Saturday, August 19, 2017

Book review: I Have No Secrets by Penny Joelson


Title: I Have No Secrets
Author: Penny Joelson
Release date: 4th May 2017
Publisher: Egmont
Genre: YA Crime
Source: Review copy from the publisher

Description: Jemma knows who did the murder. She knows because he told her. And she can't tell anyone. 

Fourteen-year-old Jemma has severe cerebral palsy. Unable to communicate or move, she relies on her family and carer for everything. She has a sharp brain and inquisitive nature, and knows all sorts of things about everyone. But when she is confronted with this terrible secret, she is utterly powerless to do anything. Though that might be about to change...

A page-turning thriller seen through the eyes of a unique narrator, this is a truly original, heart-rending and compulsive book for young adult readers. Perfect for fans of Wonder, The Curious Incident of the Dog in the Night-time and Looking for JJ.

My thoughts: I Have No Secrets is told in first person by Jemma, who is unable to communicate with anyone around her - she can't even move her eyes. I really liked that the book showed me a new perspective; I've never really thought about what life might be like in that situation, or read a book told from that point of view. You really see how powerless Jemma is.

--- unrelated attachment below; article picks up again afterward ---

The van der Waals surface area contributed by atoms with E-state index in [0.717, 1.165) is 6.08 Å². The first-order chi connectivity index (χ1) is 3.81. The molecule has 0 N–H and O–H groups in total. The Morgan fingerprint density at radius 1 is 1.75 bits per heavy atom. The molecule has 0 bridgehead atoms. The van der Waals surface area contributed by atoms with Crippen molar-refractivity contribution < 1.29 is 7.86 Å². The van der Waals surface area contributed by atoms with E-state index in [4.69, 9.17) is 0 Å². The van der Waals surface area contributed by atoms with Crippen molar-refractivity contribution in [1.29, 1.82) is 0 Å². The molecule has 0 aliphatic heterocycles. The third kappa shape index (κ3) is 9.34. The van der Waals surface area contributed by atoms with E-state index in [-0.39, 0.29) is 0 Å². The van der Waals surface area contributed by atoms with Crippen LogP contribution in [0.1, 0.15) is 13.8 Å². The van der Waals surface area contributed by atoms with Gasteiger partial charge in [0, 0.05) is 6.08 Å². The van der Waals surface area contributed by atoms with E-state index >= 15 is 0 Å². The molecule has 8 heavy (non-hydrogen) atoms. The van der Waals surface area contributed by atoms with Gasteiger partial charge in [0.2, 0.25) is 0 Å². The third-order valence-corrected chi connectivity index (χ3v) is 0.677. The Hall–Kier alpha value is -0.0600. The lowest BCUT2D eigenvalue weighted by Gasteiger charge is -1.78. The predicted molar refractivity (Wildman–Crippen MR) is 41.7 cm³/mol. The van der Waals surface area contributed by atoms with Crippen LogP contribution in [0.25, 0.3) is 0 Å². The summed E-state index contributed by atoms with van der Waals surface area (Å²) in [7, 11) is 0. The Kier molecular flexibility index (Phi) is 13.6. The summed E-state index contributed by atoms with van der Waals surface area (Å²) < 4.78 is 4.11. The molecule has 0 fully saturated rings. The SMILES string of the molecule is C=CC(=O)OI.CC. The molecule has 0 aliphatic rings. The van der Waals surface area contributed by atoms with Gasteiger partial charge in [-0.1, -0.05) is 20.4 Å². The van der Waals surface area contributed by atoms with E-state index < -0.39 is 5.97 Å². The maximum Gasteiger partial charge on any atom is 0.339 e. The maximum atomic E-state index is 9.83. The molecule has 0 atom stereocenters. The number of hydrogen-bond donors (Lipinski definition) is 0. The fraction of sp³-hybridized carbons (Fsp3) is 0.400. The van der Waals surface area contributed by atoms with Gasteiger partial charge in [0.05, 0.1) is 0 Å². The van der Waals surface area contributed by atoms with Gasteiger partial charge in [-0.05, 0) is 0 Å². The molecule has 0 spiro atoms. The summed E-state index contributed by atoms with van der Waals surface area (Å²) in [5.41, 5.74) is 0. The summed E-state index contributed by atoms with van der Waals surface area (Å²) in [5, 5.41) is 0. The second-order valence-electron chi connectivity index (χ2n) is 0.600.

One of the big problems for her is that she's really uncomfortable with her carer's boyfriend. Since the carer, Sarah, lives in, Dan comes round to their house often and makes fun of Jemma when he's alone in a room with her. Early on in the story, he implies to Jemma that he's responsible for the murder of a young man who lives on her street. Then, Sarah goes missing. Of course, Jemma suspects Dan, but she has absolutely no way to tell anyone else about what he'd said to her.

While I did want to know what had happened to Sarah, I have to admit that I got a bit bored reading this book. By her very nature, Jemma is a passive narrator. The plot moves forwards as people talk about things within Jemma's hearing. Someone goes off to do something, comes back, and talks about it. For the majority of the book, things happen around Jemma, not because of her, and I found that very slow and not particularly exciting. So much of the action in the main plot thread (the murder investigation) happens off-page. It really emphasises the struggle Jemma has each day, which is great for broadening the horizons of the reader, but it's not so good at making the story engaging. Overall I have to give this 5 out of 10. It's an interesting idea, but I don't think it worked to make an exciting book - and when it's focussed on a murder investigation, I think the story ought to be exciting.

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